Where do you write?

When I read articles or interviews about famous authors, I’m always interested to read about their writing routines. It seems that many have special places where they write for a set amount of hours. Most seem to crave quiet and an absence of distraction.

I envy this. When I look at my own writing habits, they sound, well… a  lot less disciplined. Then again, writing isn’t my main profession. At work, I am disciplined and – when I require complete silence – I can shut my office door and block out distractions. Deadlines are deadlines. Having worked as a journalist early on in my career taught me that they’re  sacred.

But writing is something I do in my free time. I don’t mean to sound as if I’m not at all disciplined. I write quite quickly and have often run scenes through my mind before I type them onto my screen… and yet…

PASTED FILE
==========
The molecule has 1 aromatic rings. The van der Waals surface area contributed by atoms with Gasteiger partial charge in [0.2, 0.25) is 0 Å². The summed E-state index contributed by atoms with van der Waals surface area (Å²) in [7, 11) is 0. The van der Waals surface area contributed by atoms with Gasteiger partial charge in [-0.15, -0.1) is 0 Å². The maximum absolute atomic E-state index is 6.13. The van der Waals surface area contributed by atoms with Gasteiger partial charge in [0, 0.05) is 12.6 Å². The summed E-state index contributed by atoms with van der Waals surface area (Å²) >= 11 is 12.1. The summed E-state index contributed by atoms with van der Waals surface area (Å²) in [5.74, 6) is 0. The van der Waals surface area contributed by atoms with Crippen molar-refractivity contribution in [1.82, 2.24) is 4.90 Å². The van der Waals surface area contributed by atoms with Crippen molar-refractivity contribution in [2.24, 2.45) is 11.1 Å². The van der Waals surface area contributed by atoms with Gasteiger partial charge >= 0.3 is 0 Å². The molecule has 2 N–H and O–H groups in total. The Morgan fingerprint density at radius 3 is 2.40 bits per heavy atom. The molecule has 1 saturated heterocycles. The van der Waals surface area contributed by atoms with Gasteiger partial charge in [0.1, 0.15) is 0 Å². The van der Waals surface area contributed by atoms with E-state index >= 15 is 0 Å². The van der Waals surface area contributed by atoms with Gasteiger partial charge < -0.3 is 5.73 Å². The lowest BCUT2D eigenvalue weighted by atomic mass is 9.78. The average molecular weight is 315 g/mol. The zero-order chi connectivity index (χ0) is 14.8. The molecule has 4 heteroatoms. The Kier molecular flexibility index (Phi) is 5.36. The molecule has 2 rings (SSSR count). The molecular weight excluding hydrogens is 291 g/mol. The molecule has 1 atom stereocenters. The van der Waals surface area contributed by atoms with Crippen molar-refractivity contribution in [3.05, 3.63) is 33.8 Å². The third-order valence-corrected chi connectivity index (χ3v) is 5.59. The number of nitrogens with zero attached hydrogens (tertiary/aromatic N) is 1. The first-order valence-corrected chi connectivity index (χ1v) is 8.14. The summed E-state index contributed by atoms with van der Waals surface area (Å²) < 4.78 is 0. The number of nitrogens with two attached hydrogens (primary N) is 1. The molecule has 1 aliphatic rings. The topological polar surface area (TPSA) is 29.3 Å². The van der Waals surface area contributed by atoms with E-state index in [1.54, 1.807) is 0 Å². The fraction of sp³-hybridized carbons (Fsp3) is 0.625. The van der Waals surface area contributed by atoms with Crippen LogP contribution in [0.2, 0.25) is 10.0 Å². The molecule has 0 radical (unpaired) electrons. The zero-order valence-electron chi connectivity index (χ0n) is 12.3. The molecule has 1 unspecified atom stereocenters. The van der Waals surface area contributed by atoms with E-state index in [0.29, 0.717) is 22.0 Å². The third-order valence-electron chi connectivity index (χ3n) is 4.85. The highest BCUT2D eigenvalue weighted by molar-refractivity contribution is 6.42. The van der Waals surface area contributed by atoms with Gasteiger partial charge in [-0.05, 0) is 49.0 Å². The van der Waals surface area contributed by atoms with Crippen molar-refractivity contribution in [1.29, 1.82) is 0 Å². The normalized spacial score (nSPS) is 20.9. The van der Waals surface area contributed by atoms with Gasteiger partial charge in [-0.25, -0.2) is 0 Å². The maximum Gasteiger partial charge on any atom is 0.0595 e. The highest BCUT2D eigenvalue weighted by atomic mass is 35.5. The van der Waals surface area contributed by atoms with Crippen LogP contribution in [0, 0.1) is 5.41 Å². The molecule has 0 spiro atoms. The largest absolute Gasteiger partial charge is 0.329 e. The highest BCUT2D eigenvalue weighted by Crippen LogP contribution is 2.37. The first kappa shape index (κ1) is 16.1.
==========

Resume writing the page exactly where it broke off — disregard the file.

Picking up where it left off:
My children are still pretty young and still in the phase where they need me ( I am far too aware this won’t last for very long). I feel guilty taking too much time away from them, so I find myself writing in snatches – getting in a few paragraphs here and there while my older son practices the trumpet, or a Lego construction is taking shape around my laptop or a full scale battle enactment goes on around me.

My writing space definitely does NOT look like this!

I’ve grown oblivious to noise. I’ve had to. I don’t have my own office at home. I’m often interrupted to break up an argument or to answer a homework question. My concentration’s not broken for long and I’m able to jump back into the story the moment I’m given the chance.